But that protection was permanently swept away by a U.S Supreme Court decision in 1990. The United States Supreme Court held that a state’s use of a highway sobriety checkpoint does not per se violate the Fourth Amendment to the United States Constitution. There are maybe half a dozen states that still consider such stops as unconsitutional, but Missouri is not one of them.
The police cannot, however, simply stop whomever they want, whenever they want. If they want to use a DWI roadblock, the police are required to create a detailed plan in advance.
They must have their plan in writing and have a supervising officer present throughout the time of the roadblock. They have to design it to catch the most offenders while creating minimum delays for everyone else and to do it in a safe manner.
The police sometimes get clever in setting up such roadblocks. A sign on the highway will say “Sobriety checkpoint ahead – be prepared to stop.” The police then setup the roadblock–not on the highway–but at the next exit.
The idea is that drunk drivers will “select” themselves by taking the exit to avoid the roadblock. Like checking into a roach motel. Too late, the driver realizes, he put his head in the noose.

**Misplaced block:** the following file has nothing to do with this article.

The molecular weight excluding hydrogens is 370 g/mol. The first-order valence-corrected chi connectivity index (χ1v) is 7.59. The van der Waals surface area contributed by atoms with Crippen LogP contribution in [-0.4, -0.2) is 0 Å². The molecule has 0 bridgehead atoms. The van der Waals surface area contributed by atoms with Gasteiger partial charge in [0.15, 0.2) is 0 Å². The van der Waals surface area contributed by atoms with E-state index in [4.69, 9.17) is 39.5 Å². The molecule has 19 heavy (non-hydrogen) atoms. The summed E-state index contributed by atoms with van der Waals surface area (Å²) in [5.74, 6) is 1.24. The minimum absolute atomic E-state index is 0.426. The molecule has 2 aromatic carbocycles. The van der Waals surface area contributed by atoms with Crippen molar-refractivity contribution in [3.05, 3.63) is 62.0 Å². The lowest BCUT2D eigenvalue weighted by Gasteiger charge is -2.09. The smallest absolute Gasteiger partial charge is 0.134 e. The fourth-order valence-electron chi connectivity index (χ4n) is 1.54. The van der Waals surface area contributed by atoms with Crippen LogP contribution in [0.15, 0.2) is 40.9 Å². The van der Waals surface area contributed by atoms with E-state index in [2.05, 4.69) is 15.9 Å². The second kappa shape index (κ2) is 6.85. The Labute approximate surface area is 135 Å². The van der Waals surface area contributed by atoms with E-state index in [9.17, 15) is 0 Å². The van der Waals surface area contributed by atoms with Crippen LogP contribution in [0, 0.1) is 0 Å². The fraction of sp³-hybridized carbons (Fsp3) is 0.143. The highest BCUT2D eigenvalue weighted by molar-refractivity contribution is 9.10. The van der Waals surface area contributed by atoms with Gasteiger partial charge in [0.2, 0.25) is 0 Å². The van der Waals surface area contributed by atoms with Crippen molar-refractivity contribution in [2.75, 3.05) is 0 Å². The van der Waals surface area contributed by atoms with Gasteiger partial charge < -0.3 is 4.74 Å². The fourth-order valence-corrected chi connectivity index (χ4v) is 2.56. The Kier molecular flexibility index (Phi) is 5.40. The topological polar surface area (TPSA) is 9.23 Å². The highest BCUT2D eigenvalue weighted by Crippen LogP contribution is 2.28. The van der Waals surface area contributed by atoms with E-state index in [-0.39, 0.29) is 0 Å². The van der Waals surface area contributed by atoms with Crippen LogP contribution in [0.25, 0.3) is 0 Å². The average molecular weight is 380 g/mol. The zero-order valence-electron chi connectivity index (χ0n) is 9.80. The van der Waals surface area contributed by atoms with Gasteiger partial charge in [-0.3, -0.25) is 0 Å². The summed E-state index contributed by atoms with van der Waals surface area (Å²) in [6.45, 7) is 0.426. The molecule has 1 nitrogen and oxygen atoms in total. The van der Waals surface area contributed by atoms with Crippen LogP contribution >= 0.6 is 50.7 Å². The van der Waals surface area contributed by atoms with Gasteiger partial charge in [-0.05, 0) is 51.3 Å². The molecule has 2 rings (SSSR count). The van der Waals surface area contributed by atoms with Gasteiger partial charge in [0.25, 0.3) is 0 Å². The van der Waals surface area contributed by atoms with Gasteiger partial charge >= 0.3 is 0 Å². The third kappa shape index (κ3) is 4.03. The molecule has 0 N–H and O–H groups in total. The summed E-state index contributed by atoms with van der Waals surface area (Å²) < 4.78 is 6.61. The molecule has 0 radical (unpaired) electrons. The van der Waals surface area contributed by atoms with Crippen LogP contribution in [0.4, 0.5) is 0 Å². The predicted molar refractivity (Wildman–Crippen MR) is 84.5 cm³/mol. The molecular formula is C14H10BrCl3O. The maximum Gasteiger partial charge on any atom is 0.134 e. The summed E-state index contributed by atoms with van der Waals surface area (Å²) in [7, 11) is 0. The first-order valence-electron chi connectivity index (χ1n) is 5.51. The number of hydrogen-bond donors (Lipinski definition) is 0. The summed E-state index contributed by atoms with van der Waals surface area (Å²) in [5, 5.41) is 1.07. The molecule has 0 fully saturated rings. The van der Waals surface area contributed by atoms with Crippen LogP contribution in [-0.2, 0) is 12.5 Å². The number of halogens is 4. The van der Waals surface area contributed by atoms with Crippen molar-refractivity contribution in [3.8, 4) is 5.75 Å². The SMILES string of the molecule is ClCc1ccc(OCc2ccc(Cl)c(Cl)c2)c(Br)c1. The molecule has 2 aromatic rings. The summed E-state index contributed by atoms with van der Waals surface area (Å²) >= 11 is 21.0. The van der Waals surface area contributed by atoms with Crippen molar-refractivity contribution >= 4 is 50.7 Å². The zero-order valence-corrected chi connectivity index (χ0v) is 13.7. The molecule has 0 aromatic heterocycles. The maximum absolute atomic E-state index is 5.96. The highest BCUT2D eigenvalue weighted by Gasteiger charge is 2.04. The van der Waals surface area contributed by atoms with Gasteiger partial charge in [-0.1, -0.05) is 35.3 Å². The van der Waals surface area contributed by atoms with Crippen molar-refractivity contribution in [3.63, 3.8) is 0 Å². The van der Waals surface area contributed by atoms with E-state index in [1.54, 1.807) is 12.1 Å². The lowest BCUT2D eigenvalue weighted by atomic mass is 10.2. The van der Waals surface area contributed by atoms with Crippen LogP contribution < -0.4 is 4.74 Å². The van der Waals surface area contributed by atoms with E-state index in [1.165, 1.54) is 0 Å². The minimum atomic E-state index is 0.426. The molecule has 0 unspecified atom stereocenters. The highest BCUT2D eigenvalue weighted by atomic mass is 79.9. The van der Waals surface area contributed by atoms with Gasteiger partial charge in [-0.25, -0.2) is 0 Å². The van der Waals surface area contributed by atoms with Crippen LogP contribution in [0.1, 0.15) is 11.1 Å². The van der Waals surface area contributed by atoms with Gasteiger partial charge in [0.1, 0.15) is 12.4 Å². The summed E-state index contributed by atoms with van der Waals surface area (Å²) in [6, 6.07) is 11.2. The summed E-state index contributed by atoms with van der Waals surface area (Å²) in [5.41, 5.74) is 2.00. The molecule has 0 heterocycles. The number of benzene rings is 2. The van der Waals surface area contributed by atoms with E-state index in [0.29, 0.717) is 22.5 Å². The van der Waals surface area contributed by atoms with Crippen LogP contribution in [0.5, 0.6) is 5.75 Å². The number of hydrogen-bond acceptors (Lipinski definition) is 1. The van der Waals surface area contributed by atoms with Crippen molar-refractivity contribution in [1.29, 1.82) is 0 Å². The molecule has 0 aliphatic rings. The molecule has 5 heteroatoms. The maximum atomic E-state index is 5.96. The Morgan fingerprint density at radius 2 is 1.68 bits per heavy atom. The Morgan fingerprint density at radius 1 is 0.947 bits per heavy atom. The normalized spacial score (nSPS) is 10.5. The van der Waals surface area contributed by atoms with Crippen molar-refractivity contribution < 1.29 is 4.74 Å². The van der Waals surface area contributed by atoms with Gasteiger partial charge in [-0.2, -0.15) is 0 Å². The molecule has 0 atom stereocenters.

Of course, once the police have a car stopped and the window is rolled down, the party is over in the time it takes to smell the driver’s breath.
Any driver arrested for a DWI or other charge needs to talk to an attorney as soon as possible. This goes double when the arrest stems from a roadblock situation. DWI prosecutions are always tricky. The legal & scientific requirements are complex. They are made even more complicated by checkpoint requirements.
Cops are human and they make their share of screw-ups. No defendant should plead guilty to a crime without knowing if the state actually has a legal case against them.
DWI laws are tough. The first offense is traumatic enough, involving a big fine and court costs, alcohol counseling, loss of drivers license, and more, but there is no mandatory jail time.